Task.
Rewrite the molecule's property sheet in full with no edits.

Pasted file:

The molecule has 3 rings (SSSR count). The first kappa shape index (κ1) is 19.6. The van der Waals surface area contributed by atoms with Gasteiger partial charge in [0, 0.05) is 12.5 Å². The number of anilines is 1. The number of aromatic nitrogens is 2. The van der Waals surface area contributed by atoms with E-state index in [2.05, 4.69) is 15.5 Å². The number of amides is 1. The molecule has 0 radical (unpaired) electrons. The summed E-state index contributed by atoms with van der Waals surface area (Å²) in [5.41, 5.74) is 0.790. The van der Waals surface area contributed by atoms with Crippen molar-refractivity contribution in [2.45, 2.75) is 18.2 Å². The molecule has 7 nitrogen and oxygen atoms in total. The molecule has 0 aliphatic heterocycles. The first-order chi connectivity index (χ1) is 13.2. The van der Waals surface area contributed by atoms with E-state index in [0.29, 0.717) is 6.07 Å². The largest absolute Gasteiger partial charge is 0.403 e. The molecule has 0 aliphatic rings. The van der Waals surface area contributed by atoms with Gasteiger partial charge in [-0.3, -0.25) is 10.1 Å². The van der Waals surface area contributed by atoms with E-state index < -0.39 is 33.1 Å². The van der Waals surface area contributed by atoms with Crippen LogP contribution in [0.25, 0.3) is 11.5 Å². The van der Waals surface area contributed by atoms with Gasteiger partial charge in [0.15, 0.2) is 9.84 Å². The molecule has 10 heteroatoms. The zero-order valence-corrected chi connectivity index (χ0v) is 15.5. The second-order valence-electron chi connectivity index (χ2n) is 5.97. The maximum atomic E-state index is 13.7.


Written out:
The molecule has 3 rings (SSSR count). The first kappa shape index (κ1) is 19.6. The van der Waals surface area contributed by atoms with Gasteiger partial charge in [0, 0.05) is 12.5 Å². The number of anilines is 1. The number of aromatic nitrogens is 2. The van der Waals surface area contributed by atoms with E-state index in [2.05, 4.69) is 15.5 Å². The number of amides is 1. The molecule has 0 radical (unpaired) electrons. The summed E-state index contributed by atoms with van der Waals surface area (Å²) in [5.41, 5.74) is 0.790. The van der Waals surface area contributed by atoms with Crippen molar-refractivity contribution in [2.45, 2.75) is 18.2 Å². The molecule has 7 nitrogen and oxygen atoms in total. The molecule has 0 aliphatic heterocycles. The first-order chi connectivity index (χ1) is 13.2. The van der Waals surface area contributed by atoms with E-state index in [0.29, 0.717) is 6.07 Å². The largest absolute Gasteiger partial charge is 0.403 e. The molecule has 0 aliphatic rings. The van der Waals surface area contributed by atoms with Gasteiger partial charge in [-0.3, -0.25) is 10.1 Å². The van der Waals surface area contributed by atoms with E-state index < -0.39 is 33.1 Å². The van der Waals surface area contributed by atoms with Crippen LogP contribution in [0.25, 0.3) is 11.5 Å². The van der Waals surface area contributed by atoms with Gasteiger partial charge in [0.15, 0.2) is 9.84 Å². The molecule has 10 heteroatoms. The zero-order valence-corrected chi connectivity index (χ0v) is 15.5. The second-order valence-electron chi connectivity index (χ2n) is 5.97. The maximum atomic E-state index is 13.7.